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Excel tip – “corner” copy

Today’s #TipTuesday post is a little Excel tip. It’s one of those things that I assume most people know it, and then I work wth someone and watch them use Excel and end up teaching it to someone. I call it corner copy but I’m sure there’s some official name!

There are 2 parts to this tip really: one is the copy via double clicking on the lower right corner and the bigger tip is the little pop-up window that gives you options on how that command is executed. That little pop-up window is the *gem* of this tip in my opinion as it appears in numerous instances of doing things in Excel.

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Excel Paste Special – Operations

Today’s #TipTuesday is an Excel tip. Did you know there are some funky Paste Special options beyond the basics like Paste Values, Paste Formats etc.? I find if you were to ask most Excel users what Paste Special is, the majority will answer “pasting values instead of formulas”. While that’s definitely true, there are also Paste Operations.

There are random circumstances where I’ve found this to be useful in a pinch and today was one of them. I was working on some Fixed Assets stuff, and my data had asset cost and accumulated amortization both as positive values. I wanted to do some Pivot Table analysis with it, to validate some Net Book Value info, without fussing with formulas. Paste Special Operations to the rescue!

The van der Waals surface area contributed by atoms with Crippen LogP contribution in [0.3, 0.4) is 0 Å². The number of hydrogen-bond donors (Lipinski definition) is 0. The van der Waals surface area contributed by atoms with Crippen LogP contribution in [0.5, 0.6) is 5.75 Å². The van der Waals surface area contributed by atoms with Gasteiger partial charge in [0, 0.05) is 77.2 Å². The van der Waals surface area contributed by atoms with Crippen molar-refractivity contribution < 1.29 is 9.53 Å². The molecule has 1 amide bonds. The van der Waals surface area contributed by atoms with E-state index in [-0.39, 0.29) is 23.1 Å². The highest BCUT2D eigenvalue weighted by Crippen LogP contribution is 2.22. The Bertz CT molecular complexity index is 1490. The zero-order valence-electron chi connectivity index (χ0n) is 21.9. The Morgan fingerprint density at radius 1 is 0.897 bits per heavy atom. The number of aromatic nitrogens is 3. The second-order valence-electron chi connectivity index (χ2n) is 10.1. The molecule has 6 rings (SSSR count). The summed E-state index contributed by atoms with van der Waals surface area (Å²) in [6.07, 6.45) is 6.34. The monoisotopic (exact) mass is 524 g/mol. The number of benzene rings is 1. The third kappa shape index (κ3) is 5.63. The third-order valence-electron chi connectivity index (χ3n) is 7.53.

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Fun with XML, the end

(At least I hope it’s the end, LOL!). Here are the various parts to my mini-series so far, which is the story behind all of this (part 1), the technical deep dive into the SQL query (part 2), a bit about namespaces in the FOR XML (part 3) and finally a bit about validating an XML file against an XSD schema (part 4).

So, what is this post about? This is taking a step back to describe the process itself. The part 1 story tells you what I’m doing, and ultimately I am all about the process. It’s one thing to create some code in order to create an XML file, but ultimately the best solution for an ongoing, repeatable process is to think about the end to end steps from the point of view of the user. This is about the “solution” that I created, which may give you some ideas on either the thought process behind it, or ideas on how to mimic the same thing yourself for a process of your own on something else.

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Flash Fill in Excel

Today’s #TipTuesday post is a Microsoft Excel tip, instead of the usual Dynamics GP tips! I do have a tie-in to Dynamics GP on where you could use this in a pinch in GP from an exported Smartlist, at the end of this post!

Have you ever used Flash Fill? It came out in Office 2013 (as far as I can confirm) and I must say, there are a number of different instances where I’ve found this extremely useful in a pinch to pull data out of some cell that contains more than what you need.